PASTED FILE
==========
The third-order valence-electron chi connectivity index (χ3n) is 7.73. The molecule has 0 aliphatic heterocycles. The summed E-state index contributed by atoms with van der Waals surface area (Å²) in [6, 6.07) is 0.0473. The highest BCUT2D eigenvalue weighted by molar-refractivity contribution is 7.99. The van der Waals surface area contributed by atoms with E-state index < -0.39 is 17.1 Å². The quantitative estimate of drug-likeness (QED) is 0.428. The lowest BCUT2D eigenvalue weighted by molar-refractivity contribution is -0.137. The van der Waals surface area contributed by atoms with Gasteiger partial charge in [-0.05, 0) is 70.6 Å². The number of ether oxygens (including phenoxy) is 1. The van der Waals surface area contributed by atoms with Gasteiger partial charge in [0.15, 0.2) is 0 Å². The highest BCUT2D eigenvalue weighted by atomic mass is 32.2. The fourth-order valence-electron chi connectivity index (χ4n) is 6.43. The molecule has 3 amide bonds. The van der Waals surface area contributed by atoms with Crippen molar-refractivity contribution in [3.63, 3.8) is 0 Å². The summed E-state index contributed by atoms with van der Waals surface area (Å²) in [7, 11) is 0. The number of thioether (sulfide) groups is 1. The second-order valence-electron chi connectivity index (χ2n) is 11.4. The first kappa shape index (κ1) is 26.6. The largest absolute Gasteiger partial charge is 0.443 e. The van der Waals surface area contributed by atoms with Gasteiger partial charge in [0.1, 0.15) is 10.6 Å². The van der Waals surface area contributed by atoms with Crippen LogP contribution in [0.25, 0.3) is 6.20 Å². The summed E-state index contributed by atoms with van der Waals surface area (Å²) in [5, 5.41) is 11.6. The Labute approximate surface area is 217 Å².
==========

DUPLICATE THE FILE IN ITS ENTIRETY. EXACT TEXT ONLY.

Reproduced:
The third-order valence-electron chi connectivity index (χ3n) is 7.73. The molecule has 0 aliphatic heterocycles. The summed E-state index contributed by atoms with van der Waals surface area (Å²) in [6, 6.07) is 0.0473. The highest BCUT2D eigenvalue weighted by molar-refractivity contribution is 7.99. The van der Waals surface area contributed by atoms with E-state index < -0.39 is 17.1 Å². The quantitative estimate of drug-likeness (QED) is 0.428. The lowest BCUT2D eigenvalue weighted by molar-refractivity contribution is -0.137. The van der Waals surface area contributed by atoms with Gasteiger partial charge in [-0.05, 0) is 70.6 Å². The number of ether oxygens (including phenoxy) is 1. The van der Waals surface area contributed by atoms with Gasteiger partial charge in [0.15, 0.2) is 0 Å². The highest BCUT2D eigenvalue weighted by atomic mass is 32.2. The fourth-order valence-electron chi connectivity index (χ4n) is 6.43. The molecule has 3 amide bonds. The van der Waals surface area contributed by atoms with Crippen molar-refractivity contribution in [3.63, 3.8) is 0 Å². The summed E-state index contributed by atoms with van der Waals surface area (Å²) in [7, 11) is 0. The number of thioether (sulfide) groups is 1. The second-order valence-electron chi connectivity index (χ2n) is 11.4. The first kappa shape index (κ1) is 26.6. The largest absolute Gasteiger partial charge is 0.443 e. The van der Waals surface area contributed by atoms with Gasteiger partial charge in [0.1, 0.15) is 10.6 Å². The van der Waals surface area contributed by atoms with Crippen LogP contribution in [0.25, 0.3) is 6.20 Å². The summed E-state index contributed by atoms with van der Waals surface area (Å²) in [5, 5.41) is 11.6. The Labute approximate surface area is 217 Å².